In the thick of the 2012 NBA Playoffs, veteran center Chris "Birdman" Andersen, then a member of the Denver Nuggets and now a key player for the world champion Miami Heat, grabbed headlines for what appeared to be all the wrong reasons. Several hours before Game 6 of the Nuggets' first-round series against the Los Angeles Lakers, a Colorado Internet Crimes Against Children unit searched his home in relation to an ongoing investigation related to child pornography. Andersen was not arrested or charged with any crimes, but he did not play in either of the last two games of the series (also the Nuggets' last two games of the season.
A subsequent announcement from one of Andersen's lawyers cast him as a victim of extortion, but a lack of details did little to clarify the bizarre situation. When Birdman returned to the court this season for the Miami Heat, it appeared as if the issue had blown over, or at least not become an overbearing presence in his life.
On Wednesday, Andersen received official confirmation that he would not be charged in relation to the search. In fact, he appears to have been a wronged party. From John Ingold and Benjamin Hochman for The Denver Post:
Former Denver Nuggets star Chris Andersen was the victim of a wide-ranging and complex Internet impersonation scheme when authorities searched his home last year, an attorney for Andersen said Wednesday.
The Douglas County District Attorney's office on Wednesday confirmed that it will not file charges against Andersen in connection with the search.
Mark Bryant, the attorney, said Andersen was being impersonated online by a woman in Canada. The woman, posing as Andersen, sought relationships and gifts but also threatened at least one person, Bryant said. The woman in Canada was also posing online as other people to Andersen, Bryant said. [...]
"It is my understanding that this case involves numerous victims," Bryant said. "... Chris was a victim in this case." [...]
Shelly Lynn Chartier, 29, has been charged with crimes of possession and transmitting of child pornography, personation, extortion and making threats, RCMP Sgt. Line Karpish said. Karpish said Chartier lives in Easterville, Manitoba, a town of fewer than 100 residents on the shores of Cedar Lake nearly 300 miles north of Winnipeg. Chartier was charged in January and is scheduled to make a court appearance in October, Karpish said. [...]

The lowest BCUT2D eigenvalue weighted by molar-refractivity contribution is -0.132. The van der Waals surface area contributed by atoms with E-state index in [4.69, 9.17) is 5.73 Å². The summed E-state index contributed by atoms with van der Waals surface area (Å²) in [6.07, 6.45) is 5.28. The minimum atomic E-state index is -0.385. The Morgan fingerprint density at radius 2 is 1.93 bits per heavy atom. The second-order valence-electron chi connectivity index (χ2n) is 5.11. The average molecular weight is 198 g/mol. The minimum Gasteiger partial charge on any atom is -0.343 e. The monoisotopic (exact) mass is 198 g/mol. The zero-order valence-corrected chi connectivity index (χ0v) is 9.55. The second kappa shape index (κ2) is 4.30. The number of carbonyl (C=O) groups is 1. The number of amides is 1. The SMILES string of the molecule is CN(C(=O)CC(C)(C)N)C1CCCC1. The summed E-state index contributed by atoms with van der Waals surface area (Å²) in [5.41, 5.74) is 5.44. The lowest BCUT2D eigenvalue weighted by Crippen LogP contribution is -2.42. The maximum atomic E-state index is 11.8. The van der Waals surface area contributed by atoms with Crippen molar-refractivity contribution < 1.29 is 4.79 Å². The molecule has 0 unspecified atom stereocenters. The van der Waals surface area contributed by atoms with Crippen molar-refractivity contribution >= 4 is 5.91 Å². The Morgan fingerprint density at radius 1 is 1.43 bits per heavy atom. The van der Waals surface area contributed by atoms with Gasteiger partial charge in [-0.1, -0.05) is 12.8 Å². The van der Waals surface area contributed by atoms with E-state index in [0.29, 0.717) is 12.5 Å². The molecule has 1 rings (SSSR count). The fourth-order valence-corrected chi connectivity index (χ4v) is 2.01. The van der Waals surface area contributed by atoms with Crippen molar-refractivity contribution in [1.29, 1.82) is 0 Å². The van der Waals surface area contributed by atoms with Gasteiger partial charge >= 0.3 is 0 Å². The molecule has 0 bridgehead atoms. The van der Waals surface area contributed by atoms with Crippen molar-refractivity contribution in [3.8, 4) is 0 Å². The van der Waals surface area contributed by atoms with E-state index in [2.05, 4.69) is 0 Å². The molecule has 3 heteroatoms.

I "just wanted to thank everyone that supported me and knew this was a lie from the beginning," Andersen said in a statement provided to The Denver Post earlier this year. "They know how I love people, they know how I love kids and they know where my heart has been in this community."
This is obviously welcome news for Andersen, who has been a popular role player at several stops in his 11-season NBA career. He's also no stranger to controversy and disciplinary issues. In January 2006, Andersen was disqualified from the NBA for violating the league's "drugs of abuse" policy and was not reinstated until March 2008. Since then, he's established himself as a dependable rim protector and athletic finisher at the offensive end. It's quite possible that the Heat would not have won the title this spring without his services.
The issues of this case go well beyond basketball, though, to the point where this news matters just because it will allow Andersen to more comfortably carry out the everyday actions of life. The legal process is far from finished, and it's quite possible that Andersen will have to involve himself in the prosecution of Chartier at some point. Yet we can progress with little doubt as to his role in this ordeal. Hopefully the other victims receive the same peace of mind soon.